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SPINNING BLACK HOLE CLUE IN GAMMA-RAY BURST SIGNATURES

Last Updated on Friday, 16 April 2010 18:44
Published on Wednesday, 02 March 2005 00:00

Spinning black holes could be responsible for at least some of the immensely powerful gamma-ray bursts (GRBs) astronomers observe coming from distant galaxies. On Tuesday 8 April, Sheila McBreen of University College, Dublin, will tell the UK/Ireland National Astronomy Meeting in Dublin that her analysis of the way gamma-rays were emitted over the course of outbursts from a large sample of GRBs has revealed particular signatures, most likely to be those of a rotating black hole either being "spun up" or "spun down".

The mechanism behind gamma-ray bursts is still not known for certain, though there are several plausible theories and much progress towards understanding these catastrophic cosmic events has been made over the last few years. "The detail in the structure of the gamma-ray signals holds key information about what is happening to the 'central engine' during a burst event," says Sheila McBreen, "but they are not easy to analyse".

A typical burst consists of a series of pulses spanning a short period of time that can be as little as a fraction of a second or up to several minutes. The number of pulses, their shapes and the times between them, vary greatly, making the comparison of GRBs difficult. To tackle this problem, for each burst in her large sample McBreen and colleagues converted the record showing gamma-ray output changing with time into a cumulative form by adding together all the gamma-ray counts that had gone before. This had the effect of producing smoother profiles that were easier to compare and interpret.

Most of the cumulative profiles increased steadily with time, which means a remarkably stable output over the course of a burst. However, in the case of 19 bright GRBs, there were significant sections in the cumulative profile where it rose much more quickly (as the square of time) and in 11 others places where it rose more slowly (as one minus the square of time). "The most likely interpretation of these observations is that they are the signatures of black holes that are being spun up or down", says Sheila McBreen.

Gamma-ray energy, she argues, could come from a disk of material swirling around a rotating black hole. Her findings are consistent with two possible ways of releasing energy from the disk. One of them involves the annihilation of neutrinos emitted from the disk, which is very hot. When the spin of the black hole increases during the process, it would give rise to the rapid rises seen in cumulative gamma-ray profile. Alternatively, the energy could come from the interaction between the black hole and its surrounding magnetic field. This mechanism could account for both the rapid and slow rises, according to whether the black hole's spin is getting faster or slower. A third scenario, flares on the disk, appeared not to be consistent with the "spin up and spin down" observations.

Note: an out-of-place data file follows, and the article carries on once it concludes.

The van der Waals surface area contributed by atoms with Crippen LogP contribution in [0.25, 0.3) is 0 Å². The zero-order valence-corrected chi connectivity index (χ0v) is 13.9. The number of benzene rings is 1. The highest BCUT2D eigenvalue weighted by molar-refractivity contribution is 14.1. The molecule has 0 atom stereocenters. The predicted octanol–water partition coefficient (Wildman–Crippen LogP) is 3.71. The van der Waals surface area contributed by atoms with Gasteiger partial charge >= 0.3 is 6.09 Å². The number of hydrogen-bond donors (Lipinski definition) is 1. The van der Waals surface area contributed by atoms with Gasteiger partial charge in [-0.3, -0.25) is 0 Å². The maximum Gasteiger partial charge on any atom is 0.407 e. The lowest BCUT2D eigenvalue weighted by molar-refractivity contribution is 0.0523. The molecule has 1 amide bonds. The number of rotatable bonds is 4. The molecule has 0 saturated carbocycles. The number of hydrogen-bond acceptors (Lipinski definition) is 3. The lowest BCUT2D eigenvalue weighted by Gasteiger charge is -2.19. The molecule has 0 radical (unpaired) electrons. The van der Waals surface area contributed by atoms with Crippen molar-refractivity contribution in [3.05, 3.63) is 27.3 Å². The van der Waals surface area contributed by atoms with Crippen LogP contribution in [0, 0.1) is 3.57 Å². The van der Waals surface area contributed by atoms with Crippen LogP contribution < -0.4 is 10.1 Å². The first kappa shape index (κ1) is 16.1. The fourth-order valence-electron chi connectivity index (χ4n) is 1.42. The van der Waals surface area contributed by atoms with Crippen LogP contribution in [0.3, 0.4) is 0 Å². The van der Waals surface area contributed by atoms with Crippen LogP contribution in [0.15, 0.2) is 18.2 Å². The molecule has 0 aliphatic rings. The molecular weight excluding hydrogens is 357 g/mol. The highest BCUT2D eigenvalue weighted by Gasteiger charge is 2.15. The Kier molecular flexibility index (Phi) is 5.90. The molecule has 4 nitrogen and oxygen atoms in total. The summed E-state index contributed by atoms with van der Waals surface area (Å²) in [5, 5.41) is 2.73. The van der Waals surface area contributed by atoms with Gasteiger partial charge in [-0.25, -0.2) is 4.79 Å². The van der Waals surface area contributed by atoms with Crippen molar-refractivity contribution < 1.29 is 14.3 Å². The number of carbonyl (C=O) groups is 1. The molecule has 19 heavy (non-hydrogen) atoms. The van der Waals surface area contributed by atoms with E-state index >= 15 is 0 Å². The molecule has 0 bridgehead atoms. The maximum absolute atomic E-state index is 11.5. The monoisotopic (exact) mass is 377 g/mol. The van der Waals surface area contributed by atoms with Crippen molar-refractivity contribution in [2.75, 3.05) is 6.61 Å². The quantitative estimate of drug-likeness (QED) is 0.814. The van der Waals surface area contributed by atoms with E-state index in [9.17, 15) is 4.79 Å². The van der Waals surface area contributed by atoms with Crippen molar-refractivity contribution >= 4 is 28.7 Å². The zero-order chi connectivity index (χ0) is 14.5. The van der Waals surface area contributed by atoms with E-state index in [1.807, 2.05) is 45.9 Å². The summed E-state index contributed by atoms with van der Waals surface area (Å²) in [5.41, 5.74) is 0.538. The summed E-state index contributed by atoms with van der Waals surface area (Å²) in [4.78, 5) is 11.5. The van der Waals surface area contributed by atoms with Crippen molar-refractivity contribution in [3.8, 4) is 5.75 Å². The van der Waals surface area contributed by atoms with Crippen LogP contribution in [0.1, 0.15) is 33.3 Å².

The mystery of gamma ray bursts may be finally solved after the launch in December 2003 of Swift, a NASA-led space observatory with international participation, dedicated to observing GRBs. Several universities in the UK are involved with Swift.

CONTACTS

Sheila McBreen,

 Space Science Group,

 Department of Experimental Physics,

University College Dublin, Dublin 4

E-mail: This email address is being protected from spambots. You need JavaScript enabled to view it.

Phone: (+353) (1) 716 2202

 

Brian McBreen,

University College, Dublin

E-mail: This email address is being protected from spambots. You need JavaScript enabled to view it.

Phone: (+353) (1) 716 2202

 

Lorraine Hanlon,

University College, Dublin

E-mail: This email address is being protected from spambots. You need JavaScript enabled to view it.

Phone: (+353) (1) 716 2202

 

NOTE

Background information on gamma-ray bursts and more about the Swift space mission are available from

http://swift.gsfc.nasa.gov/

UK contacts for the Swift mission are:

Alan Wells (University of Leicester) This email address is being protected from spambots. You need JavaScript enabled to view it.

Keith Mason (Mullard Space Science Laboratory, University College London) This email address is being protected from spambots. You need JavaScript enabled to view it.

 

Date: 31 March 2003

Issued by Jacqueline Mitton and Peter Bond, RAS Press Officer.

NAM PRESS ROOM, Dublin, Ireland (8 -11 April only):
Tel.: +353 (1) 677-7608 and 7683 Fax: +353 (1) 677-7566

UK/Ireland National Astronomy Meeting Web site http://star.arm.ac.uk/nam2003/